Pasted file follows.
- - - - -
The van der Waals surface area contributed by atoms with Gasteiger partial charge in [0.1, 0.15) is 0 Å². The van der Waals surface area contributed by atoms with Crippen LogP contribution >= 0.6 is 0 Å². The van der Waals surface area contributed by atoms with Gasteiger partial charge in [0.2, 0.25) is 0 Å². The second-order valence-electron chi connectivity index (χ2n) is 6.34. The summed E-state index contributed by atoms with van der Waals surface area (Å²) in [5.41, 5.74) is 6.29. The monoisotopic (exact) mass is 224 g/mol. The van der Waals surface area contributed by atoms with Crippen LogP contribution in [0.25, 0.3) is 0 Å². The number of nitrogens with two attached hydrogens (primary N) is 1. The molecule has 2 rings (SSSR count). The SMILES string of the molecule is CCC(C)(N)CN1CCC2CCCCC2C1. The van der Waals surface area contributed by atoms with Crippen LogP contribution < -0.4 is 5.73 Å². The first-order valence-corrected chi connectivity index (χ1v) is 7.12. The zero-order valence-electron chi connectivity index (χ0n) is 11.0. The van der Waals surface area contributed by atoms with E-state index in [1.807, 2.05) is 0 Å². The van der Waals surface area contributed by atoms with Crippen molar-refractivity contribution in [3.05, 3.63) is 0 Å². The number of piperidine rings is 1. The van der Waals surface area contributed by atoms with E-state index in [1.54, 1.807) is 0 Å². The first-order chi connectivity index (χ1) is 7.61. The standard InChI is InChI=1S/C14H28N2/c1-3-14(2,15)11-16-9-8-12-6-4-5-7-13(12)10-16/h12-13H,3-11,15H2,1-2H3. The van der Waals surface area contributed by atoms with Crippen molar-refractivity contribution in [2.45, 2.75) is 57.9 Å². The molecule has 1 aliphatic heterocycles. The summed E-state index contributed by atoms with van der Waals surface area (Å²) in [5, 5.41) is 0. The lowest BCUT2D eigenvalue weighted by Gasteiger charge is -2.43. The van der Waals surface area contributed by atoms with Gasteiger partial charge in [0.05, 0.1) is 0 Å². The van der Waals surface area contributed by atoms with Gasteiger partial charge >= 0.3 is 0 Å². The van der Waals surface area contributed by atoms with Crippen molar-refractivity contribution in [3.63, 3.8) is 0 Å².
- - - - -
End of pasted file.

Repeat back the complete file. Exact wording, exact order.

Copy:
The van der Waals surface area contributed by atoms with Gasteiger partial charge in [0.1, 0.15) is 0 Å². The van der Waals surface area contributed by atoms with Crippen LogP contribution >= 0.6 is 0 Å². The van der Waals surface area contributed by atoms with Gasteiger partial charge in [0.2, 0.25) is 0 Å². The second-order valence-electron chi connectivity index (χ2n) is 6.34. The summed E-state index contributed by atoms with van der Waals surface area (Å²) in [5.41, 5.74) is 6.29. The monoisotopic (exact) mass is 224 g/mol. The van der Waals surface area contributed by atoms with Crippen LogP contribution in [0.25, 0.3) is 0 Å². The number of nitrogens with two attached hydrogens (primary N) is 1. The molecule has 2 rings (SSSR count). The SMILES string of the molecule is CCC(C)(N)CN1CCC2CCCCC2C1. The van der Waals surface area contributed by atoms with Crippen LogP contribution < -0.4 is 5.73 Å². The first-order valence-corrected chi connectivity index (χ1v) is 7.12. The zero-order valence-electron chi connectivity index (χ0n) is 11.0. The van der Waals surface area contributed by atoms with E-state index in [1.807, 2.05) is 0 Å². The van der Waals surface area contributed by atoms with Crippen molar-refractivity contribution in [3.05, 3.63) is 0 Å². The number of piperidine rings is 1. The van der Waals surface area contributed by atoms with E-state index in [1.54, 1.807) is 0 Å². The first-order chi connectivity index (χ1) is 7.61. The standard InChI is InChI=1S/C14H28N2/c1-3-14(2,15)11-16-9-8-12-6-4-5-7-13(12)10-16/h12-13H,3-11,15H2,1-2H3. The van der Waals surface area contributed by atoms with Crippen molar-refractivity contribution in [2.45, 2.75) is 57.9 Å². The molecule has 1 aliphatic heterocycles. The summed E-state index contributed by atoms with van der Waals surface area (Å²) in [5, 5.41) is 0. The lowest BCUT2D eigenvalue weighted by Gasteiger charge is -2.43. The van der Waals surface area contributed by atoms with Gasteiger partial charge in [0.05, 0.1) is 0 Å². The van der Waals surface area contributed by atoms with Gasteiger partial charge >= 0.3 is 0 Å². The van der Waals surface area contributed by atoms with Crippen molar-refractivity contribution in [3.63, 3.8) is 0 Å².